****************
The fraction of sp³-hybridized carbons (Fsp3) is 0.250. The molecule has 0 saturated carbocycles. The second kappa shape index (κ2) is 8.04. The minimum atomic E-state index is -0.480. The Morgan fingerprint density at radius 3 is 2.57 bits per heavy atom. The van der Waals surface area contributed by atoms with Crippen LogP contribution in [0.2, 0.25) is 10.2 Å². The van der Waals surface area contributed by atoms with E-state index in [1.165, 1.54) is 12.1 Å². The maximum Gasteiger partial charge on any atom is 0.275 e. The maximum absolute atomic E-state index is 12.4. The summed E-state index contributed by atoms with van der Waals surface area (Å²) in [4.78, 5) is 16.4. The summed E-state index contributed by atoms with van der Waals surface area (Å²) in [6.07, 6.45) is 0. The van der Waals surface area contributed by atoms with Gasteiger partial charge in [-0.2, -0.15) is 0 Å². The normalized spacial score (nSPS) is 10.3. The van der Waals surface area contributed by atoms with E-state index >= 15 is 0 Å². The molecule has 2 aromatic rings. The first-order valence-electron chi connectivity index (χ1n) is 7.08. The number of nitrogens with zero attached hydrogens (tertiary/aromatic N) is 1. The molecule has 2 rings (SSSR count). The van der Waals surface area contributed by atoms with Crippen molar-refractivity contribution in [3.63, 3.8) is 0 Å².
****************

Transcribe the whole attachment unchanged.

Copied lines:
The fraction of sp³-hybridized carbons (Fsp3) is 0.250. The molecule has 0 saturated carbocycles. The second kappa shape index (κ2) is 8.04. The minimum atomic E-state index is -0.480. The Morgan fingerprint density at radius 3 is 2.57 bits per heavy atom. The van der Waals surface area contributed by atoms with Crippen LogP contribution in [0.2, 0.25) is 10.2 Å². The van der Waals surface area contributed by atoms with E-state index in [1.165, 1.54) is 12.1 Å². The maximum Gasteiger partial charge on any atom is 0.275 e. The maximum absolute atomic E-state index is 12.4. The summed E-state index contributed by atoms with van der Waals surface area (Å²) in [4.78, 5) is 16.4. The summed E-state index contributed by atoms with van der Waals surface area (Å²) in [6.07, 6.45) is 0. The van der Waals surface area contributed by atoms with Gasteiger partial charge in [-0.2, -0.15) is 0 Å². The normalized spacial score (nSPS) is 10.3. The van der Waals surface area contributed by atoms with E-state index >= 15 is 0 Å². The molecule has 2 aromatic rings. The first-order valence-electron chi connectivity index (χ1n) is 7.08. The number of nitrogens with zero attached hydrogens (tertiary/aromatic N) is 1. The molecule has 2 rings (SSSR count). The van der Waals surface area contributed by atoms with Crippen molar-refractivity contribution in [3.63, 3.8) is 0 Å².